Street smarts: City committee revamps honorary street name policy

In June, two blocks of 16th Street in Washington, D.C., were renamed Black Lives Matter Plaza. PC: Wikipedia User BDWARD3 In June, two blocks of 16th Street in Washington, D.C., were renamed Black Lives Matter Plaza. PC: Wikipedia User BDWARD3

Want to take a walk down Black History Pathway? Or maybe Waneeshee Way? Or even Tony Bennett Drive? Soon, you might be able to. These are among the honorary street names that area residents have submitted to the city in recent months.

After debating the issue late into the night during several meetings, Charlottesville City Council decided in September to send nearly a dozen honorary street name proposals to the Historic Resources Committee, seeking guidance on the evaluation process.

During its November 13 virtual meeting, the committee decided to completely revamp the honorary street naming policy before tackling the applications.

Until recently, the city rarely received new street name proposals. But around the country, people and governments have sought to commemorate the year’s events by redesignating their physical environment. In Washington, D.C., for example, two blocks of 16th Street were transformed into Black Lives Matter Plaza, with huge yellow letters painted on the pavement.

Charlottesville currently has a dozen honorary street names. Recent designations include Heather Heyer Way, honoring the victim of the 2017 white supremacist attack, and Winneba Way, named for our sister city in Ghana.

“Up until now this process has been very ad hoc,” said committee member Phil Varner. “We’re really trying to nail down [how] exactly should we do this…what exactly are the policy criteria, and what does the application actually look like for it [and] mean?”

Under the current policy, proposals are limited to individuals, organizations, entities, events, or something of local significance. While the committee agreed to keep these broad categories, it suggested that some honorary streets could be temporary, while others could be permanent, depending on the will of the nominator.

“Especially in a small city like this, [rotating] can be beneficial if there are this many people that should be honored,” said member Sally Duncan.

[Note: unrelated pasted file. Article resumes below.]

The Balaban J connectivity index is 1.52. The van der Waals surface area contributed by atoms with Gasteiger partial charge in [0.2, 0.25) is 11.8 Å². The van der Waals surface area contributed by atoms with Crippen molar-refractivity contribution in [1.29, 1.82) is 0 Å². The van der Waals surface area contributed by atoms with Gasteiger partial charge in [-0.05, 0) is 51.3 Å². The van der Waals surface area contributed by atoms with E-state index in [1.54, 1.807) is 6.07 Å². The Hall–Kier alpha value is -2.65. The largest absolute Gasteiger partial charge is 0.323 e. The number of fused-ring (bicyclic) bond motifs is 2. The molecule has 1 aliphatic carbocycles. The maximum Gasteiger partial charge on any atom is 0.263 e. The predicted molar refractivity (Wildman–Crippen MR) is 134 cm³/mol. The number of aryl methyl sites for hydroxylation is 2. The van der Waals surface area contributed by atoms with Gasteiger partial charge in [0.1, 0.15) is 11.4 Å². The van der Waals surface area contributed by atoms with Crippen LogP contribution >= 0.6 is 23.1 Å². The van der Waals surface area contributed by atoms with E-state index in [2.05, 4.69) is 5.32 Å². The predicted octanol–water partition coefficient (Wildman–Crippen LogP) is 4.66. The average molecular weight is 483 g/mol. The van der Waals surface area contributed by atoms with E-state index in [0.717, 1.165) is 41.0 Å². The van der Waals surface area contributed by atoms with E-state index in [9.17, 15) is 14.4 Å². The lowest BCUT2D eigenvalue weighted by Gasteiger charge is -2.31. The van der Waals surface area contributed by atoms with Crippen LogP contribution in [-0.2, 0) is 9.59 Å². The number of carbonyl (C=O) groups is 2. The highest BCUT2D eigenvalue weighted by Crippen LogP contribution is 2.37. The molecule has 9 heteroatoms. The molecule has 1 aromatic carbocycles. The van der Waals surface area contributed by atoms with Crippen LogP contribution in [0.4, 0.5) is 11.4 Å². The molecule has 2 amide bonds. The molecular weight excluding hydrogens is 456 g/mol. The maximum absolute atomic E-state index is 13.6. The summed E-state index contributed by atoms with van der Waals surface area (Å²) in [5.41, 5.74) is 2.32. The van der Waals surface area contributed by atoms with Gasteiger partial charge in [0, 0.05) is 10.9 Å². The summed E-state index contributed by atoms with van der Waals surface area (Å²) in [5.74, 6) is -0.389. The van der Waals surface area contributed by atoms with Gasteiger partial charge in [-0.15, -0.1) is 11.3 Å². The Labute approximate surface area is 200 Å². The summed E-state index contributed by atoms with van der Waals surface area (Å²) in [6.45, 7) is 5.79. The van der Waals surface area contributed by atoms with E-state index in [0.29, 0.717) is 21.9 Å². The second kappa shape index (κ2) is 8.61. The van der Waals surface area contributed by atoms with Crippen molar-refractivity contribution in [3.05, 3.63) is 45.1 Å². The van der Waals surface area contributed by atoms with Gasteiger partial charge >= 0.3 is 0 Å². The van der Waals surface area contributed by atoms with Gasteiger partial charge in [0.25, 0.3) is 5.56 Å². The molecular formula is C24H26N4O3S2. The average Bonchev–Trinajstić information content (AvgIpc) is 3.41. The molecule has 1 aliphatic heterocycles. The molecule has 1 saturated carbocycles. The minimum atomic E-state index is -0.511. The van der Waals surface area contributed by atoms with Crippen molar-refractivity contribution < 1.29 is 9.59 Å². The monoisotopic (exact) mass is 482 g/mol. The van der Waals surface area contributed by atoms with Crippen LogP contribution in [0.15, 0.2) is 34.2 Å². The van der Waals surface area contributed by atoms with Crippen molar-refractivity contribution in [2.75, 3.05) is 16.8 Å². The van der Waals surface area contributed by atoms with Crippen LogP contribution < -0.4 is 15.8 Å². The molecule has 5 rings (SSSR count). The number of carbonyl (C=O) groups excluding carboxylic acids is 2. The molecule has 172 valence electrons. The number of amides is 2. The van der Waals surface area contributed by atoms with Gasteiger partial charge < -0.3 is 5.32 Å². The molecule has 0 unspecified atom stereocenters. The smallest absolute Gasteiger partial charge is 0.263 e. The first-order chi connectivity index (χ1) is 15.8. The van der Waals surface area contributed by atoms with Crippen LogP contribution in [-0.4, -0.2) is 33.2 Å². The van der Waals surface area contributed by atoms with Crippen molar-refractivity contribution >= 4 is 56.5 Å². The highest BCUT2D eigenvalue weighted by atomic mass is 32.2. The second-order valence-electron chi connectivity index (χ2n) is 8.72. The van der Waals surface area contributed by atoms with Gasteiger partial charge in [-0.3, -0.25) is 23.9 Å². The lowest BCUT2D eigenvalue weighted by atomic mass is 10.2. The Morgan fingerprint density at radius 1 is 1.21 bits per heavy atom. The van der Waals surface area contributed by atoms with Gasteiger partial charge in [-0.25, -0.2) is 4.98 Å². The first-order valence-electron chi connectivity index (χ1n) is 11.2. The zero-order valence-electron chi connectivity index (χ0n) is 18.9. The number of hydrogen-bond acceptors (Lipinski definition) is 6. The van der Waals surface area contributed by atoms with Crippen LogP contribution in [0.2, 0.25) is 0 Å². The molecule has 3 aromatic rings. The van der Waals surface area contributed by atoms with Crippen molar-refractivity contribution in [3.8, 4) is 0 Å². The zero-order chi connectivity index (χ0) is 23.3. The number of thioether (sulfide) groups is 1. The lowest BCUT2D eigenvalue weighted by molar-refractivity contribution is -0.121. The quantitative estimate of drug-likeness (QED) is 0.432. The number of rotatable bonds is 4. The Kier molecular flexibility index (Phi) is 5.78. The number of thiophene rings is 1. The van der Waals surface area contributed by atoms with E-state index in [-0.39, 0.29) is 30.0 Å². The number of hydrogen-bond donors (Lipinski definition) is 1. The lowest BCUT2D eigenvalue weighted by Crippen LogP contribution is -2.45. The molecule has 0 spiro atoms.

Committee member Jalane Schmidt expressed concern over the sunset period, and how it may lead to individuals “who’ve been excluded from conventional historical narratives” to only be recognized for a few years, while many city streets have had the names of racists for over a century.

After member Dede Smith pointed out that the city’s current honorary markers offer no information about who or what they’re named after, committee chair Rachel Lloyd suggested the creation of a website with a detailed history about each street name, as well as including them on the updated historic walking tour.

Smith also stressed the importance of street names being near the geographic location of the person or thing they are honoring. For instance, a portion of Avon Street is currently named after the late Franklin Delano Gibson, a celebrated philanthropist who owned a grocery store on the street for more than 40 years.

That won’t always be possible, though. “Because one of the reasons we’re doing this is out of equity concerns, there may be people who aren’t permanently associated with a distinct geography,” said co-chair Genevieve Keller. “We would need to memorialize and honor them anyway [and] find the most appropriate place.”

While some preferred that the street proposals be submitted by city residents, people who live on the street, or family members of the individual being honored, the committee decided to leave the applications open to anyone in the larger Charlottesville area.

However, a public notice will be sent to residents living on the streets with name proposals, so they can provide input on the decision.

The committee also decided to scrap the 500-word essay on the current application, and replace it with a series of short, direct questions about the street proposal.

After deciding on the policy changes, the committee briefly discussed the applications submitted to the city over the summer. Several seek to honor notable Black figures, like activist Wyatt Johnson and enslaved laborer Henry Martin, and historical events, like the razing of Vinegar Hill, while other proposals cover a variety of categories, including two in honor of UVA men’s basketball coach Tony Bennett.

In September, before turning to the HRC, City Council approved two of the original 13 applications. One renames a section of Grady Avenue after the late Reverend C.H. Brown, who built 12th Street’s Holy Temple Church of God In Christ in 1947. Behind the church, Brown also constructed several homes, helping the area to become a thriving Black neighborhood.

The other approved request honors the ongoing movement against police violence and systemic racism, recognizing Market Street between First Street Northeast and Ninth Street Northeast as Black Lives Matter Boulevard. It was proposed by community activist Don Gathers.

At its next meeting, the committee will officially vote on the naming policy changes, and decide which of the remaining 11 applications it should recommend for council’s approval, using the newly established guidelines.

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